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Voters Deciding Tulsa's Next Mayor And Changes To City Charter

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The Democratic candidate for Tulsa mayor, Tom Adelson is running on his record of service as a state senator. The Democratic candidate for Tulsa mayor, Tom Adelson is running on his record of service as a state senator.
Republican competitor Dewey Bartlett is not letting up, hoping to sell voters on his plan to grow Tulsa's economy. Republican competitor Dewey Bartlett is not letting up, hoping to sell voters on his plan to grow Tulsa's economy.
Independent Mark Perkins has pushed a non-partisan approach to solving the city's problems. Independent Mark Perkins has pushed a non-partisan approach to solving the city's problems.

By Ashli Sims, The News On 6

TULSA, OK -- Voters are casting their ballots for Tulsa's next mayor.  The polls are open and will remain open until 7 p.m.

Voters are also deciding on three amendments to the city charter.

Related story: 11/8/2009 Three Tulsa Charter Amendments Are Up For A Vote Tuesday

The News On 6 and NewsOn6.com coverage begins when the polls close at 7:00 p.m. and we'll be updating the most competitive races throughout the night.  Click on to NewsOn6.com for complete election results from around the area.

For the three Tulsa mayoral candidates, they are not slowing down in the race to get votes.

Monday evening, the Adelson for Mayor campaign took over TU's student union in their last minute effort to rally voters. The Democratic candidate for Tulsa mayor, Tom Adelson is running on his record of service as a state senator.

"This is a race about who has the vision, the grit, the intelligence, the record of getting things done, the seriousness of purpose, the core values, the deep within the well-spring, an abiding love for Tulsa. I offer all that. I don't offer a famous name," said Tom Adelson, (D) mayoral candidate.

Just another verbal jab at his Republican competitor Dewey Bartlett. The two have sparred in an increasingly nasty war of words for weeks.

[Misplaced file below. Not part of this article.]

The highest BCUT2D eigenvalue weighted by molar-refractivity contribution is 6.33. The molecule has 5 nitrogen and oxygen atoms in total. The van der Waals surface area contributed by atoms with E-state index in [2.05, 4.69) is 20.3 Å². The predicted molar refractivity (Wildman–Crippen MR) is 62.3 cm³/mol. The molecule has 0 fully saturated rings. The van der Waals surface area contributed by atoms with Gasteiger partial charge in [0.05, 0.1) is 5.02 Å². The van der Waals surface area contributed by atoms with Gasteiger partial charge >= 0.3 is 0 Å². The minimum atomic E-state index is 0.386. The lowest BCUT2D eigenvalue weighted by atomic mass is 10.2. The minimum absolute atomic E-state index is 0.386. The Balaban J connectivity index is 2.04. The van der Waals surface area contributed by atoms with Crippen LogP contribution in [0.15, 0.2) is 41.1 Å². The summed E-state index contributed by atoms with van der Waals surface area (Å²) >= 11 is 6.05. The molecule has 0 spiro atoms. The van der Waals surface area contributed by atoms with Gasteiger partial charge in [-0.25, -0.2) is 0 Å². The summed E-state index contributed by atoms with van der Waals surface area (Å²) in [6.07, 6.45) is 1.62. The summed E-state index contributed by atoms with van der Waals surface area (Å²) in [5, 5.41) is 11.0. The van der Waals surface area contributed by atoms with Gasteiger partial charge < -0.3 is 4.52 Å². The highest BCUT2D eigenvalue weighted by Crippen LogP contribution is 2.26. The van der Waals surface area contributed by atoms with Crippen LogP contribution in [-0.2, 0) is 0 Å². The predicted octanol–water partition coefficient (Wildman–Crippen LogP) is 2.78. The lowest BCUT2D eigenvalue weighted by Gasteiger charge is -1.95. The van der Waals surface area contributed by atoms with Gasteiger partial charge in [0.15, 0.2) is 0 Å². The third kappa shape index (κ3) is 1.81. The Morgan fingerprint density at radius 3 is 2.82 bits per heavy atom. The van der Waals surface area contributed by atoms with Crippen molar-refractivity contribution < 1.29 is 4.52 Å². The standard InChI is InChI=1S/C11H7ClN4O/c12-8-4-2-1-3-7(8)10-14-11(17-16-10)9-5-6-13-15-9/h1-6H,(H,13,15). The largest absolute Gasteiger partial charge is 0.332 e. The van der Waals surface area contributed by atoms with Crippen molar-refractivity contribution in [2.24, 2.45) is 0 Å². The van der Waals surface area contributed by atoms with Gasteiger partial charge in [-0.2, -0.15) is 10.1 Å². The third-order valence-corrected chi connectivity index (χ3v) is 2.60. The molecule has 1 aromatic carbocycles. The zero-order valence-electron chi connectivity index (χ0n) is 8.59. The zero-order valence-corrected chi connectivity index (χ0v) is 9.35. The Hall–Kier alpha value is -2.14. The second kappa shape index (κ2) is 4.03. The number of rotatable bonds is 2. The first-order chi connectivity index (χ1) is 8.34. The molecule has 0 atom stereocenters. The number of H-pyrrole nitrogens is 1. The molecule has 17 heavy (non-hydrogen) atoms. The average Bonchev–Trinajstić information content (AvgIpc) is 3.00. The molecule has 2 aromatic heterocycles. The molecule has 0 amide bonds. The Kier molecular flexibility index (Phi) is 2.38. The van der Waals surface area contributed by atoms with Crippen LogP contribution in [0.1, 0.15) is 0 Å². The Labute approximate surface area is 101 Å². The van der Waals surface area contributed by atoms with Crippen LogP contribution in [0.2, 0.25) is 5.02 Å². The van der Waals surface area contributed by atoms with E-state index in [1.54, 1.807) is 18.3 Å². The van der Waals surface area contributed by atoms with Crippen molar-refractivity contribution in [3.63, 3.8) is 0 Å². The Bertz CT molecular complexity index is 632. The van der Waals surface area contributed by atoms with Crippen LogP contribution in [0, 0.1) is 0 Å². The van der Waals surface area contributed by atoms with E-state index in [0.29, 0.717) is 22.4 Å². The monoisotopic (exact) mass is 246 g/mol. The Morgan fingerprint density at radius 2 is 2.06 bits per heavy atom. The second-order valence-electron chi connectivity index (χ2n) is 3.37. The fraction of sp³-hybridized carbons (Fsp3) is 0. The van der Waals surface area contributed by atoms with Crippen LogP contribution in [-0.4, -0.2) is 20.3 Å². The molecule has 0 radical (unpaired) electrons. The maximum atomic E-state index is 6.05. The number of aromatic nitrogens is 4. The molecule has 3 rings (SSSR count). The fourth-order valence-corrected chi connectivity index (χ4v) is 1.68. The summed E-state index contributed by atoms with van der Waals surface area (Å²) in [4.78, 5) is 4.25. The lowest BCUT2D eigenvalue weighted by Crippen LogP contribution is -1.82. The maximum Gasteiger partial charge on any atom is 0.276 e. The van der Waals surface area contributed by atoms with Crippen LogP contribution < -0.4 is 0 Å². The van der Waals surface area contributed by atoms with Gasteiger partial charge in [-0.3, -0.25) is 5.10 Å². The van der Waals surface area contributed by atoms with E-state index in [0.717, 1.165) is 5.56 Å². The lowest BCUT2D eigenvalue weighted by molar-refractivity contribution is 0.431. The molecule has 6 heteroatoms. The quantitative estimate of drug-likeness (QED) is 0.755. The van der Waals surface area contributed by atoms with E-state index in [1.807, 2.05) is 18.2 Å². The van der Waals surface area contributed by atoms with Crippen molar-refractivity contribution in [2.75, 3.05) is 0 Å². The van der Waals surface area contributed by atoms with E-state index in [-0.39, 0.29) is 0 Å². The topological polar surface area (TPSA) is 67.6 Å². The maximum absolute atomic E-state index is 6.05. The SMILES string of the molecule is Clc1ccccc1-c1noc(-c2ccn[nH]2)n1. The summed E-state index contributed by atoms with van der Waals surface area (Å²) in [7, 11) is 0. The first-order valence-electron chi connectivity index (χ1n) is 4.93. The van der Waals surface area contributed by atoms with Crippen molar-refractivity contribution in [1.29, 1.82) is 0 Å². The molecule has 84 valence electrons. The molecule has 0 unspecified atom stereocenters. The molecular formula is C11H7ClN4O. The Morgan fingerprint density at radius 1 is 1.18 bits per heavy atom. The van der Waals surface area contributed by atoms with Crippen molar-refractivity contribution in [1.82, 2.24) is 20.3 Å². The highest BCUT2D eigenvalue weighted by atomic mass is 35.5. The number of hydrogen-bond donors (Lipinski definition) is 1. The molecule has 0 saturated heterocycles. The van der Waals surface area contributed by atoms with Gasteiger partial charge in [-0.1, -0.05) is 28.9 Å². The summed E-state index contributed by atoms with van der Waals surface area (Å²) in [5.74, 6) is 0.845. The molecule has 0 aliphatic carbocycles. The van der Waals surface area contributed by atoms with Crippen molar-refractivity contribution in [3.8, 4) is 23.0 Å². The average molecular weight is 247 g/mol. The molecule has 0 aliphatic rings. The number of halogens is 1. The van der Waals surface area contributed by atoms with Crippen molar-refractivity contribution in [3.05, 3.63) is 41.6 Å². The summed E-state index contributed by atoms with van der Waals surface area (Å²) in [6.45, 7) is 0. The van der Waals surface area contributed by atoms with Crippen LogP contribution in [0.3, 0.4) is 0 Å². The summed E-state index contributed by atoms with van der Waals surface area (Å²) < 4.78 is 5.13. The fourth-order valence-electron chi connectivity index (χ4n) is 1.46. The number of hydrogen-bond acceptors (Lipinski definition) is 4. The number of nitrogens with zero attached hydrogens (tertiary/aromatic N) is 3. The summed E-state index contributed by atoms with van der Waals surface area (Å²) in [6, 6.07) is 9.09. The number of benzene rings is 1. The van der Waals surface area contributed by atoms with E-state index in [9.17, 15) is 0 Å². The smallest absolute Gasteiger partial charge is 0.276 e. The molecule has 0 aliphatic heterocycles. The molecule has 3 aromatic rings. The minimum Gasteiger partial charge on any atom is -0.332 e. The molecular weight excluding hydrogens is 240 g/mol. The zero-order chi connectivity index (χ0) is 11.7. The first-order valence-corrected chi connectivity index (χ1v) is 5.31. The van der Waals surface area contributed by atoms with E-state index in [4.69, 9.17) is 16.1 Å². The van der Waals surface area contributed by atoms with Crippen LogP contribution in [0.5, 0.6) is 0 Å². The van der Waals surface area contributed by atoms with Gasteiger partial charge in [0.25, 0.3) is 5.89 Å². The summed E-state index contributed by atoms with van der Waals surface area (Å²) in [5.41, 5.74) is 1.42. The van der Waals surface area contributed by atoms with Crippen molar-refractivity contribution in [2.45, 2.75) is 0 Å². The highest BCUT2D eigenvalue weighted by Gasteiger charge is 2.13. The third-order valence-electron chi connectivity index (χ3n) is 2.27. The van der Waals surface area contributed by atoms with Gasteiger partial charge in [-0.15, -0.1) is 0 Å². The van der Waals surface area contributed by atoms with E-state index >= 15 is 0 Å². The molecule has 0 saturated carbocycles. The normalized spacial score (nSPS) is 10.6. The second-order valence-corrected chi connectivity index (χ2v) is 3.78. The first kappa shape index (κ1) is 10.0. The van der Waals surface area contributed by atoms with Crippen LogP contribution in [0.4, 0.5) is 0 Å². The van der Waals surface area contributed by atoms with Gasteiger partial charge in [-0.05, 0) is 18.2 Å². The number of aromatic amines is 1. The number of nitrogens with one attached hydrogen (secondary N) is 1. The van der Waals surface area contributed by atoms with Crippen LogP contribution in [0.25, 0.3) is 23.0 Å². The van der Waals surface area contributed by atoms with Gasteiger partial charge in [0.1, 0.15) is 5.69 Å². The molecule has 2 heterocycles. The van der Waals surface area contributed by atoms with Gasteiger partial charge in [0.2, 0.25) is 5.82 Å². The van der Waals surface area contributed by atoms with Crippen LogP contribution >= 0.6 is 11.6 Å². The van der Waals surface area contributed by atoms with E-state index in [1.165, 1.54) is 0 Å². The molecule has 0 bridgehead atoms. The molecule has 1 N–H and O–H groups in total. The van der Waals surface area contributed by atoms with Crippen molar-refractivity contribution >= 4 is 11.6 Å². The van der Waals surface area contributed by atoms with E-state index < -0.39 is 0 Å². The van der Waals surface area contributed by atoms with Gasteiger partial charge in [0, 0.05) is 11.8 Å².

The Bartlett campaign is taking their message directly to the people, dialing up votes for Dewey and going door to door with Dewey signs. Some polls show Bartlett has an eight-point lead over Adelson, his nearest competitor. But he's not letting up, hoping to sell voters on his plan to grow Tulsa's economy.

"We have to be rolling out the red carpet, not the red tape. We've unfortunately missed that opportunity before. We have to encourage business, grow jobs, grow opportunity. That's my focus," said Dewey Bartlett, (R) mayoral candidate.

Independent Mark Perkins has made recent gains, but still wages an uphill battle. He says there are plenty of issues he would still like to talk to voters about, so he's posting video blogs to his web site, while volunteers work the phones. He's pushed a non-partisan approach to solving the city's problems.

"I don't have any political agendas or political debts. I'm simply here to produce results for the citizens of Tulsa. I think I've demonstrated that perspective and I think it'll be more effective," said Mark Perkins.

All three candidates appeared on Six in the Morning to discuss their positions to voters.

11/09/2009  Related Story: A Conversation With Tulsa's Mayoral Candidates

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